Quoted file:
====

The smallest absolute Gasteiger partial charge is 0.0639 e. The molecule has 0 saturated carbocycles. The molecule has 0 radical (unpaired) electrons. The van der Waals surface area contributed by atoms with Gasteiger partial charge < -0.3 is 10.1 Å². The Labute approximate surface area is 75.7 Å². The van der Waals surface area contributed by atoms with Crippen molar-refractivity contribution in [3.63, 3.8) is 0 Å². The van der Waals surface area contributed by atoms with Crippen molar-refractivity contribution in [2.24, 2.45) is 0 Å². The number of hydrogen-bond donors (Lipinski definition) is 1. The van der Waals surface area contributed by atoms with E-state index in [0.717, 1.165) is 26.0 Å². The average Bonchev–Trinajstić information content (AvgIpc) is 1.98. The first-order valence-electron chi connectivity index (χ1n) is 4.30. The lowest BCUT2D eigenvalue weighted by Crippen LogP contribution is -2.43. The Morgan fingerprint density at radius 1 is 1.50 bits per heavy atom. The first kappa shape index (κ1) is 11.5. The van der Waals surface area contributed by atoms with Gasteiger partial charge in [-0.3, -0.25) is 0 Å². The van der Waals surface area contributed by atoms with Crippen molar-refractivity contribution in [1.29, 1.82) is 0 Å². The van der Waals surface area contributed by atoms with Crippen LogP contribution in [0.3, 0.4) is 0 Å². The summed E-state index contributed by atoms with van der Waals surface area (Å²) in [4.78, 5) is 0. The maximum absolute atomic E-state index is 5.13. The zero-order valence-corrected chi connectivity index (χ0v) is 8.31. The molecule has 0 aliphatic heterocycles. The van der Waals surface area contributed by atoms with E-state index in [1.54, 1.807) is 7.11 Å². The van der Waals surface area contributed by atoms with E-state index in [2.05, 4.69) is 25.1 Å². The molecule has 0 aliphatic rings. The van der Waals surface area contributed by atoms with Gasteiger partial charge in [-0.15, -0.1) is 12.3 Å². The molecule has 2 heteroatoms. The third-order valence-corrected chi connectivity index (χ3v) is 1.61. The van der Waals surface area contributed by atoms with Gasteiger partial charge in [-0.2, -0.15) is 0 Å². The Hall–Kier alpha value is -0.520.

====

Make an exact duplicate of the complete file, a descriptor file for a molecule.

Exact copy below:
The smallest absolute Gasteiger partial charge is 0.0639 e. The molecule has 0 saturated carbocycles. The molecule has 0 radical (unpaired) electrons. The van der Waals surface area contributed by atoms with Gasteiger partial charge < -0.3 is 10.1 Å². The Labute approximate surface area is 75.7 Å². The van der Waals surface area contributed by atoms with Crippen molar-refractivity contribution in [3.63, 3.8) is 0 Å². The van der Waals surface area contributed by atoms with Crippen molar-refractivity contribution in [2.24, 2.45) is 0 Å². The number of hydrogen-bond donors (Lipinski definition) is 1. The van der Waals surface area contributed by atoms with E-state index in [0.717, 1.165) is 26.0 Å². The average Bonchev–Trinajstić information content (AvgIpc) is 1.98. The first-order valence-electron chi connectivity index (χ1n) is 4.30. The lowest BCUT2D eigenvalue weighted by Crippen LogP contribution is -2.43. The Morgan fingerprint density at radius 1 is 1.50 bits per heavy atom. The first kappa shape index (κ1) is 11.5. The van der Waals surface area contributed by atoms with Gasteiger partial charge in [-0.3, -0.25) is 0 Å². The van der Waals surface area contributed by atoms with Crippen molar-refractivity contribution in [1.29, 1.82) is 0 Å². The van der Waals surface area contributed by atoms with Crippen LogP contribution in [0.3, 0.4) is 0 Å². The summed E-state index contributed by atoms with van der Waals surface area (Å²) in [4.78, 5) is 0. The maximum absolute atomic E-state index is 5.13. The zero-order valence-corrected chi connectivity index (χ0v) is 8.31. The molecule has 0 aliphatic heterocycles. The van der Waals surface area contributed by atoms with E-state index in [1.54, 1.807) is 7.11 Å². The van der Waals surface area contributed by atoms with E-state index in [2.05, 4.69) is 25.1 Å². The molecule has 0 aliphatic rings. The van der Waals surface area contributed by atoms with Gasteiger partial charge in [-0.15, -0.1) is 12.3 Å². The molecule has 2 heteroatoms. The third-order valence-corrected chi connectivity index (χ3v) is 1.61. The van der Waals surface area contributed by atoms with Gasteiger partial charge in [-0.2, -0.15) is 0 Å². The Hall–Kier alpha value is -0.520.